“I compare it to the OEM automotive market,” says Cerasuolo, whose background includes positions at Bose and JBL. “It used to be that auto sound systems were a custom affair. As soon as you bought your car, you went down to the custom sound shop and had them rip out the factory stereo and put in a better system. Now the factory systems are great — JBL, Bose, Mark Levinson. In the same way, increasingly, the home will come with a branded entertainment system.”
The question of whether the traditional powerline-oriented residential electrical contractor channel could be a significant player in the high-tech, consumer-branded entertainment systems market turns out to be less problematic than one might think. In fact, 56 percent of builders already turn to their electrical contractors to install some home entertainment wiring, according to the Parks Associates study, while 52 percent use an audio-video specialist installer (many use both).
Audio-video systems have typically been sold direct by factory-appointed networks of dealers and installers, and for years, these dealers and installers have been trying hard to build relationships with builders, says Cerasuolo. “They talk about how, ‘Builders ought to listen to us.’ The builder's going to be interested and will talk to (the dealers) about all the latest technology, but then they'll turn around and talk to their electrician about playing golf. They're very comfortable with their incumbent electrical contractors, and they want fewer people on the job site instead of more.”
The complexity of the systems can seem daunting at first, but electrical contractors deal with complex systems all the time. “Audio specialists have made it seem hard,” Cerasuolo says. But he compares a typical datacom structured-wiring system, which requires eight connections, with a speaker, which has only two. “Even if you don't know what you're doing, you have a 50 percent chance of getting it right. At worst it will be out of phase. It's hard to get killed working on a low-voltage system.”
But the home entertainment segment goes far beyond audio. It may begin with whole-house speaker systems and surround sound in the home theater, but advances in high-definition (HD) video and centralized media distribution systems — both wired and wireless — continues to raise the technological bar.
Distributors entering this field have a lot to catch up on so they can help their contractors stay on top of the market. They'll need to be conversant in technologies ranging from the obvious to the esoteric: HD television connections and various satellite and cable sources; stereo receivers, amplifiers, media players and speakers; emerging media distribution standards such as universal powerline bus (UPB) and wireless Z-wave and the components that use them; and high-definition multimedia interface (HDMI) compatibility. Suppliers who are pursuing this market stand ready to help.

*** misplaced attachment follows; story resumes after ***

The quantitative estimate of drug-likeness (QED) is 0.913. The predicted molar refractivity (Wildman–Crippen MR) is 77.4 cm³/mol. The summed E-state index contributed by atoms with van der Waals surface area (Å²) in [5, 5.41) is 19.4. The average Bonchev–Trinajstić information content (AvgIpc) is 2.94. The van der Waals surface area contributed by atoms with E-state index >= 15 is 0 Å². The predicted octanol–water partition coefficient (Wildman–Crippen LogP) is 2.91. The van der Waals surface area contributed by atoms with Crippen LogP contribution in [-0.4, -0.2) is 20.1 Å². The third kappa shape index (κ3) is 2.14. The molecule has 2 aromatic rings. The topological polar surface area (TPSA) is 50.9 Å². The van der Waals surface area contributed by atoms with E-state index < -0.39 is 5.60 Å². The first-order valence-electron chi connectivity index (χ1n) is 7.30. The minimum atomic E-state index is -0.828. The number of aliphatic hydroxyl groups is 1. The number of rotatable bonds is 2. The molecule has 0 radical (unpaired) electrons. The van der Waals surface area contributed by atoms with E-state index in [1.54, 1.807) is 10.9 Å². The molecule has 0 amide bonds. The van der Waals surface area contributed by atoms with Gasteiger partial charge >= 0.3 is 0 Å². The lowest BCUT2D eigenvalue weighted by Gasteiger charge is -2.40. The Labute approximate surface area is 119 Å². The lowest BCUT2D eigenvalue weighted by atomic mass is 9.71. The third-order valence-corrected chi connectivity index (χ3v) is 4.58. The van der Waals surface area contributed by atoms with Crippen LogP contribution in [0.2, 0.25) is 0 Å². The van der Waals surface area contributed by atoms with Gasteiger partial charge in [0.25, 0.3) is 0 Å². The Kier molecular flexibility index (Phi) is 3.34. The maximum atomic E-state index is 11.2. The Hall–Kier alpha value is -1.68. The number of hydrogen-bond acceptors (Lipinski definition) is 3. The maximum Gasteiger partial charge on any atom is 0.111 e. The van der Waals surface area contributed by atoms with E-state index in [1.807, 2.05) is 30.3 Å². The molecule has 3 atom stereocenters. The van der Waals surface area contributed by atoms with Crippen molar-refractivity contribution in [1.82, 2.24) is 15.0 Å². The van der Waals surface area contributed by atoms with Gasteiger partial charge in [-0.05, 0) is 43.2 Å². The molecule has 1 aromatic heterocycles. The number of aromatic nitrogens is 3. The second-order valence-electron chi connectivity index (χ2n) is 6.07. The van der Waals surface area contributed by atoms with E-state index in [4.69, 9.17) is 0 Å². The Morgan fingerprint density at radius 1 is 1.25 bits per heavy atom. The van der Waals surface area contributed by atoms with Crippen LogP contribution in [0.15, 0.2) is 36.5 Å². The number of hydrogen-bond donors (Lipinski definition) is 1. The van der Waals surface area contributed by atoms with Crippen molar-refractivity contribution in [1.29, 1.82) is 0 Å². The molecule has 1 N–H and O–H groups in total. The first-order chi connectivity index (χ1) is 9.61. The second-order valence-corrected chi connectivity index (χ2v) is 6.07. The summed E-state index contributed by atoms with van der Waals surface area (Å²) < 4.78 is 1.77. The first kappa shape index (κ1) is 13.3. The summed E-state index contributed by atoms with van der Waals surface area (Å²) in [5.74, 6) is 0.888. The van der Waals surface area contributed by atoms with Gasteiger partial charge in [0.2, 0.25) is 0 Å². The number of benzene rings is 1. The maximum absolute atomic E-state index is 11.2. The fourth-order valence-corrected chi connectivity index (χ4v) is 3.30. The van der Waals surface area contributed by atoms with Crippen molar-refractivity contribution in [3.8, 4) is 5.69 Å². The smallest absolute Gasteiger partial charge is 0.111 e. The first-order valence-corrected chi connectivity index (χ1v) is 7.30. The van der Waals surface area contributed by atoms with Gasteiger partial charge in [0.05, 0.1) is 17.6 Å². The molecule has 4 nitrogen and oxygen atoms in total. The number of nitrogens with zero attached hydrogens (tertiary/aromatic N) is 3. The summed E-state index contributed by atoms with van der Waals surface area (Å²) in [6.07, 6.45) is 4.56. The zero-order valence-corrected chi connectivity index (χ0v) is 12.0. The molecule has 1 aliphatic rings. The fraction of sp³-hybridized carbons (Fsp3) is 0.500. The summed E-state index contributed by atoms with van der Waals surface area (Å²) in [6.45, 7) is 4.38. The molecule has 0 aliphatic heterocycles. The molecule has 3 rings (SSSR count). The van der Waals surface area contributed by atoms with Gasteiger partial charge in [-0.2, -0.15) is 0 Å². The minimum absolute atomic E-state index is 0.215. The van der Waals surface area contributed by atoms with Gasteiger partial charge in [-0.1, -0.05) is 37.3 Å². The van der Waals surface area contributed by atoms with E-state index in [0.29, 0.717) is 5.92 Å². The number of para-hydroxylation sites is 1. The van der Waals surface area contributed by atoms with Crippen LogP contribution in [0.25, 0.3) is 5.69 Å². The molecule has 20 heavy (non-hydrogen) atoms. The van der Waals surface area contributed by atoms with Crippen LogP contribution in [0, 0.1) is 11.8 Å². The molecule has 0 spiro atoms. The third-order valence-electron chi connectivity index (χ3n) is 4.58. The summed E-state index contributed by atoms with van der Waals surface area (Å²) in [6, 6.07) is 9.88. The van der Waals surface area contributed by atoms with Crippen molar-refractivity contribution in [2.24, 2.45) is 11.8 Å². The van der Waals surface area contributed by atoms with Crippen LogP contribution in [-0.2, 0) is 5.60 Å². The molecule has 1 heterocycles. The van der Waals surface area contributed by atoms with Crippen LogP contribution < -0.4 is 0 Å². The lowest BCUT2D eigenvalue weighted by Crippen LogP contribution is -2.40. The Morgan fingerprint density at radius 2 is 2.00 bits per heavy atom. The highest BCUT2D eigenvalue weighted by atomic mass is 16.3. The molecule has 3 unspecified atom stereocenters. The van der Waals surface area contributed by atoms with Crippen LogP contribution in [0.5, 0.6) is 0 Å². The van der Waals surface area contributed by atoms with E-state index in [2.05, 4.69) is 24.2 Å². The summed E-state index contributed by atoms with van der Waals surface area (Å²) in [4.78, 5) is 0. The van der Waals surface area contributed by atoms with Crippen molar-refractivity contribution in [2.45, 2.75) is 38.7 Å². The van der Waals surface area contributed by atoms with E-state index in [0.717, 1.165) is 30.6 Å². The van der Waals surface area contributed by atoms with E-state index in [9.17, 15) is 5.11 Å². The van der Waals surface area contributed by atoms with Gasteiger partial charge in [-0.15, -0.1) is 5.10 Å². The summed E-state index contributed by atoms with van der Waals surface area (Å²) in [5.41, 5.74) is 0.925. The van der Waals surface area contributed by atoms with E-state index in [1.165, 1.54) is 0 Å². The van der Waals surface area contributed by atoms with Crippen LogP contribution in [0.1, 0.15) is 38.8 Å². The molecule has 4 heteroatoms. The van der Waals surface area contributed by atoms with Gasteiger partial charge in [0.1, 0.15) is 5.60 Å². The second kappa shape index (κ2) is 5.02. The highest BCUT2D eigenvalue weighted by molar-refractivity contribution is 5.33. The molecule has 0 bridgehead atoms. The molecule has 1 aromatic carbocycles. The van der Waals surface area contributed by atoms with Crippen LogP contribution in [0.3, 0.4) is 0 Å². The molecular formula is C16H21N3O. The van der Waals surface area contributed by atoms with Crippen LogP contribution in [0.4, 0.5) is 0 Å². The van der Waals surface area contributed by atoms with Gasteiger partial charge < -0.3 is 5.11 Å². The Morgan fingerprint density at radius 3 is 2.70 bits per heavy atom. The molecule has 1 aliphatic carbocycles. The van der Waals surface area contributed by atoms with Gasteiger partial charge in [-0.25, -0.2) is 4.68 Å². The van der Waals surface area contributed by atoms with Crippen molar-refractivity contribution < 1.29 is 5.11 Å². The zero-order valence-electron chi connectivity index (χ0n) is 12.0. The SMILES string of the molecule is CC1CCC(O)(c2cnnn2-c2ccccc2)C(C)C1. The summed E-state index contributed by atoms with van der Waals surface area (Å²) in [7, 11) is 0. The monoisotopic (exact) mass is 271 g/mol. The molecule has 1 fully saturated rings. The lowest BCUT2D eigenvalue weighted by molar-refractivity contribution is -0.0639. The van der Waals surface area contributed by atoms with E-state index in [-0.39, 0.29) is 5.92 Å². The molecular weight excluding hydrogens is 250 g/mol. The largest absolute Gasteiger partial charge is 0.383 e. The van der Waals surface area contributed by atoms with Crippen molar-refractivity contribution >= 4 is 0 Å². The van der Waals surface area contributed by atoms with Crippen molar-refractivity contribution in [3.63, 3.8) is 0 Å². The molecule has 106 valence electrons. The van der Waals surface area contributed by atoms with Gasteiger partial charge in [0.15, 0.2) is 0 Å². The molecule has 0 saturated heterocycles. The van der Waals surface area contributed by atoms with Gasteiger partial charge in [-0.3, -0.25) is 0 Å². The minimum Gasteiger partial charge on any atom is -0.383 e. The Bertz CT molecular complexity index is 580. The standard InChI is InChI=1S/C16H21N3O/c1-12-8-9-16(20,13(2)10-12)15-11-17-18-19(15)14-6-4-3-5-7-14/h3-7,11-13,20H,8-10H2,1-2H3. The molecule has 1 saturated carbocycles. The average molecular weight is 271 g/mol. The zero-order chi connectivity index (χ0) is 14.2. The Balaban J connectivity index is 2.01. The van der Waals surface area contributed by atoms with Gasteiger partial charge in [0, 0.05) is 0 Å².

“What a distributor wants to have is one or two people at each branch — an in-house expert on this stuff — who can help the contractor work up the bill of materials and answer his questions,” Cerasuolo says. “It's not difficult. In fact, it's hard to go into a distributor and not find someone who's just nuts about audio gear. People like this stuff. It's not hard to get used to.”
For distributors who dive in big, having a showroom demonstrating a range of high-end home entertainment products where they can also showcase the latest in lighting controls and a flair for lighting design brings great visibility.
“Smart residential contractors are targeting the remodeling market,” says Fromm. “This presents a very exciting opportunity for distributors to shift their attention from commodity sales to more profitable products like dimming systems, high-end lighting and home automation. We have recently opened two design centers with vignettes featuring products that have to be seen — or experienced — to be fully appreciated. This includes kitchen and bath displays as well as home theater and entertainment rooms.”